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BevHarris Donating Member (1000+ posts) Send PM | Profile | Ignore Mon Sep-22-03 02:29 PM
Original message
Non-DMCA countries may save USA voters
Edited on Mon Sep-22-03 02:31 PM by BevHarris
Yes, there are some. Countries that have turned down the DMCA requirements, thumbing their noses at USA foreign aid.

In a matter as critically important as our vote, both civil disobedience and workarounds are entirely appropriate, because what we have here is a set of memos and software that proves the voting machines used in 37 states have been tamper-friendly, and that the corporate culture has been to flaunt certification and testing requirements.

I've been told that another set of memos may appear shortly, and I commend those who are assisting with this. A longer term solution, since Diebold tends to succeed in getting the memos removed within 2-3 days, and because the press needs time to examine the memos, is to extend the period of time the memos are hosted on a server, in order to allow the press to get a good look at them.

Therefore, let us take a moment to research and compile a list of countries who refuse to cooperate with the DMCA, a regulation which was ostensibly designed to prevent the pirating of music and movies, but is now being used to stifle the flow of information and facts which are critical to the public interest.

Of particular interest, I think, is to find out whether Brazil and Venezuela comply. I am not sure Norway complies, either, perhaps someone can verify that.

The compilation of such a list will bring advantages to many civil rights and political activist groups, and here's why: Through privatization, our public commons has been usurped by private organizations who then decline to allow any scrutiny of what they are doing with OUR taxpayer dollars and OUR rights, by asserting proprietary priveleges and copyright.

Diebold did an interesting thing when it authenticated those memos ("we wrote them, they belong to us, we assert copyright"). The reason is this: The memos clearly show intent to violate the law, most egregiously with the habitual use of uncertified, untested vote-tallying software. In the memos are statements like "what good are rules if you don't bend them now and then." It is of paramount importance for as many members of Congress, the press, and public officials to see the disregard heaped on FEC regulations, and for this the memos would be well served to reside in one place for a month or so.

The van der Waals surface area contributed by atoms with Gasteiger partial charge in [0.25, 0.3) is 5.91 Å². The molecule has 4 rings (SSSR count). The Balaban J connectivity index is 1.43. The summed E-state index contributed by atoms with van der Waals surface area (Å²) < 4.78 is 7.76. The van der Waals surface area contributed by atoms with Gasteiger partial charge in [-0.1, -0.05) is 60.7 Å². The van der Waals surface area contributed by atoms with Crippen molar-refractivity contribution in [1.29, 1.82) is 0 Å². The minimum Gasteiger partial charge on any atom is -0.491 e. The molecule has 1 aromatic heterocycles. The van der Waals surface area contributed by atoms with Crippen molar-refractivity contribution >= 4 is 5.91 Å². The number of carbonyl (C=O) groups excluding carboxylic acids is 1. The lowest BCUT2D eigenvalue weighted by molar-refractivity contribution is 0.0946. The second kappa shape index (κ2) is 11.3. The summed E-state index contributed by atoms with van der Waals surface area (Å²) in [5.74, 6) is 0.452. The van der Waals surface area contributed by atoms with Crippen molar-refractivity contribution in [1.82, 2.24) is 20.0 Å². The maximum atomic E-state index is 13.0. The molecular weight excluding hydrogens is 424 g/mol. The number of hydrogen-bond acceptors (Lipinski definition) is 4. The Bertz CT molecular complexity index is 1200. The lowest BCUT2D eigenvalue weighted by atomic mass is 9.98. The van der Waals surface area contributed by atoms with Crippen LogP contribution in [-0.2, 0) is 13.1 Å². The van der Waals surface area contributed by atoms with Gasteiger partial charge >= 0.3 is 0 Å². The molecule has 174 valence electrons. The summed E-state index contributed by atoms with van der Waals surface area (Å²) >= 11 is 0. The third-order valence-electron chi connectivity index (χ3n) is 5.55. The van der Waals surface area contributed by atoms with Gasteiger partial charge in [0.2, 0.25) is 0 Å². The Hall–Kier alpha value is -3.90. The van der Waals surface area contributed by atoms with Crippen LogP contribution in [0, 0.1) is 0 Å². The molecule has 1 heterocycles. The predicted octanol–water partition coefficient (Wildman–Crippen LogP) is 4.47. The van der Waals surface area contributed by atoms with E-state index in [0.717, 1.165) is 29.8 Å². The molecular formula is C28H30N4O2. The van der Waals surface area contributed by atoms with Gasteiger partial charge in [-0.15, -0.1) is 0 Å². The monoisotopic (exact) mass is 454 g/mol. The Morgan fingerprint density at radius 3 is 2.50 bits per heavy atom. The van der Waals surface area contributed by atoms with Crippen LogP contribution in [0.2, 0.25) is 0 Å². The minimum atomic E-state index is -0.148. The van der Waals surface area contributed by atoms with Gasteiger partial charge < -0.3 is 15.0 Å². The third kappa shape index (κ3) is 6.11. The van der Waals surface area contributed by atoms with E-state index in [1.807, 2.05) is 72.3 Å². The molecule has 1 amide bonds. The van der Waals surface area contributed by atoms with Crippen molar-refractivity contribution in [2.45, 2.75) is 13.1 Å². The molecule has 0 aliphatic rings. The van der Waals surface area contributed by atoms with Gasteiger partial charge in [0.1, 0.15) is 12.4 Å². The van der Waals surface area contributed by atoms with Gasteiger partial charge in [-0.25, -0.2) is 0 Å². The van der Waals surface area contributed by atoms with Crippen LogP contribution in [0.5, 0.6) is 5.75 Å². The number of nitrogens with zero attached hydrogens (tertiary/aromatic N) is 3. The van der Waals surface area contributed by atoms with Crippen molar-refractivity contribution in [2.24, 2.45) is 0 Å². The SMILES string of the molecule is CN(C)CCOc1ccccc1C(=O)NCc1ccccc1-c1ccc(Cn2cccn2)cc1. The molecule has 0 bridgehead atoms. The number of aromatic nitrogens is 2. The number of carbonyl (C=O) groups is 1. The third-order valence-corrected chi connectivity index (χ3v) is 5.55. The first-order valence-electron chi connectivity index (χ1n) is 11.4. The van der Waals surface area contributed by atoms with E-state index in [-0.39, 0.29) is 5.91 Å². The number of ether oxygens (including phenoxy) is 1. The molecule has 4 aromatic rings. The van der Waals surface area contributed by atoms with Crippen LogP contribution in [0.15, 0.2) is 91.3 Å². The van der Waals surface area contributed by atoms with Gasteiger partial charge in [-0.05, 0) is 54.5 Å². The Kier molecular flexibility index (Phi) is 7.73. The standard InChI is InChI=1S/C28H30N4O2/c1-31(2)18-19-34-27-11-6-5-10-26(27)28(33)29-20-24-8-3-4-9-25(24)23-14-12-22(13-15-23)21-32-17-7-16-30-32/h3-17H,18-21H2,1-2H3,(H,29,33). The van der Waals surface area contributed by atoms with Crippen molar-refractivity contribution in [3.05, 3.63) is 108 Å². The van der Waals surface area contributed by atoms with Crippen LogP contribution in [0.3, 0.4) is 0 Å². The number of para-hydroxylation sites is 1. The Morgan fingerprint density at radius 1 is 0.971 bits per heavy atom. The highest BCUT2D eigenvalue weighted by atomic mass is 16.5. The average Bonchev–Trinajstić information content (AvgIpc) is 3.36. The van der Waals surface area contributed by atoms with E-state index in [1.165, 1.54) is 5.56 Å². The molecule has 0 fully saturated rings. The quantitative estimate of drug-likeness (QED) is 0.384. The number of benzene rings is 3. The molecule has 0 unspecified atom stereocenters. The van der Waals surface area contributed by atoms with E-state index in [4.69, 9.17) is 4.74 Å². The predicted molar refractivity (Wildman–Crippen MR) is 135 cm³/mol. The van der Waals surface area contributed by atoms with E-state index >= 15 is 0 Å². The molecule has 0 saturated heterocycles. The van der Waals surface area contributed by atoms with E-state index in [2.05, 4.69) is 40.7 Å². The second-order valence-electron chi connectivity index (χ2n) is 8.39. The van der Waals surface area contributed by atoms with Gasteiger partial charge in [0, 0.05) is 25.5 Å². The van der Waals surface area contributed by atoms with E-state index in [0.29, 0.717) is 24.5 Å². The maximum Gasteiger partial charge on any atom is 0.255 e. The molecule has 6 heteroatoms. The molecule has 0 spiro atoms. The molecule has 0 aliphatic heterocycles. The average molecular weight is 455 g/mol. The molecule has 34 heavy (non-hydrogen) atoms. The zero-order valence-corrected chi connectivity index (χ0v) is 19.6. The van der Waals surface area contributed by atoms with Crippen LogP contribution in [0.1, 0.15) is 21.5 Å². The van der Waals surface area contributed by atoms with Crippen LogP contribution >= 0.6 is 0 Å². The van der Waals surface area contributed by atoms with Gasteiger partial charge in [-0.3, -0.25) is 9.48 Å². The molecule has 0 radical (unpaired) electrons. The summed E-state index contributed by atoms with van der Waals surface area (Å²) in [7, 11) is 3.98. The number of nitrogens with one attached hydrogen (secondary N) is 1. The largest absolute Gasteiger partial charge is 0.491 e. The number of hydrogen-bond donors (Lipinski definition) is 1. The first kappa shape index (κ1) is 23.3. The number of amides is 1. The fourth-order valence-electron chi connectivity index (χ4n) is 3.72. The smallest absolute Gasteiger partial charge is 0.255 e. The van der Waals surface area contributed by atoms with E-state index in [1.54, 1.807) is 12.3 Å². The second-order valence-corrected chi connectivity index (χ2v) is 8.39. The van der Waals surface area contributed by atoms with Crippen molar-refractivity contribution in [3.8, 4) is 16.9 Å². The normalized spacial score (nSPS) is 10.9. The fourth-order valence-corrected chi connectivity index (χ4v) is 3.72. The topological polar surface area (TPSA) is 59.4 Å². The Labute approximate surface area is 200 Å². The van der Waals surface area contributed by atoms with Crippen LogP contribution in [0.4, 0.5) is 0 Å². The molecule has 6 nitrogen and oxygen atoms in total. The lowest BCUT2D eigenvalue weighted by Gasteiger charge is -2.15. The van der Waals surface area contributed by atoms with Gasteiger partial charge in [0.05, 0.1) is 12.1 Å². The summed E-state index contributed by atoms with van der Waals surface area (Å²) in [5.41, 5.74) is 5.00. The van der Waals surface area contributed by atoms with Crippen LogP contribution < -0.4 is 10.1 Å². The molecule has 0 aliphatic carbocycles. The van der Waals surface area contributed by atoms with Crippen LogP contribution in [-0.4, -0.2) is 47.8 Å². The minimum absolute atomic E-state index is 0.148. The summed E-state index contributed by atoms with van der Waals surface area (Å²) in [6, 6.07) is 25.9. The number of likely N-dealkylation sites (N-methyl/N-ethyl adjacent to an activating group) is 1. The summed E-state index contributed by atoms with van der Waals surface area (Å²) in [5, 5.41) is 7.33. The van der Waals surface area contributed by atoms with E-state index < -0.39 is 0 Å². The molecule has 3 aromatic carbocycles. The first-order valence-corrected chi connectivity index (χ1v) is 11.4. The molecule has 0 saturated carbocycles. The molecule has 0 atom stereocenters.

Will non-DMCA countries end up championing civil rights in the United States? Maybe so. Perhaps they will save our vote.

Bev Harris

NOTE: Remember the thread-locking problem? I urge those who respond to ignore flame-baiting and stay affixed to the topic of this thread. Ignoring off-topic and argumentative posts is an option that reduces them, you know.
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TinfoilHatProgrammer Donating Member (379 posts) Send PM | Profile | Ignore Mon Sep-22-03 02:32 PM
Response to Original message
1. hurray for norway
Will non-DMCA countries end up championing civil rights in the United States? Maybe so. Perhaps they will save our vote.

Maybe... but what will we do about all the monkeys?

JC
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BevHarris Donating Member (1000+ posts) Send PM | Profile | Ignore Mon Sep-22-03 02:33 PM
Response to Reply #1
2. no response.
none.
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papau Donating Member (1000+ posts) Send PM | Profile | Ignore Mon Sep-22-03 02:42 PM
Response to Original message
3. Anyone file with local DA - any DA's chasing Diebold for fraud?
Seems like this should be on someone's todo list! Indeed on many folks todo list!

:-)
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BevHarris Donating Member (1000+ posts) Send PM | Profile | Ignore Mon Sep-22-03 02:44 PM
Response to Original message
4. As of Jan 2003, Brazil NOT following DMCA
Norway is not in the European Union, but indicated it will follow the EU version of DMCA, but the first case brought against someone in Norway resulted in a snub to the DMCA, and an acquittal.
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Pale_Rider Donating Member (1000+ posts) Send PM | Profile | Ignore Mon Sep-22-03 02:47 PM
Response to Original message
5. Sealand might be a possibility ....
The Principality of Sealand maintains a secured environment and isn't beholden to the DMCA.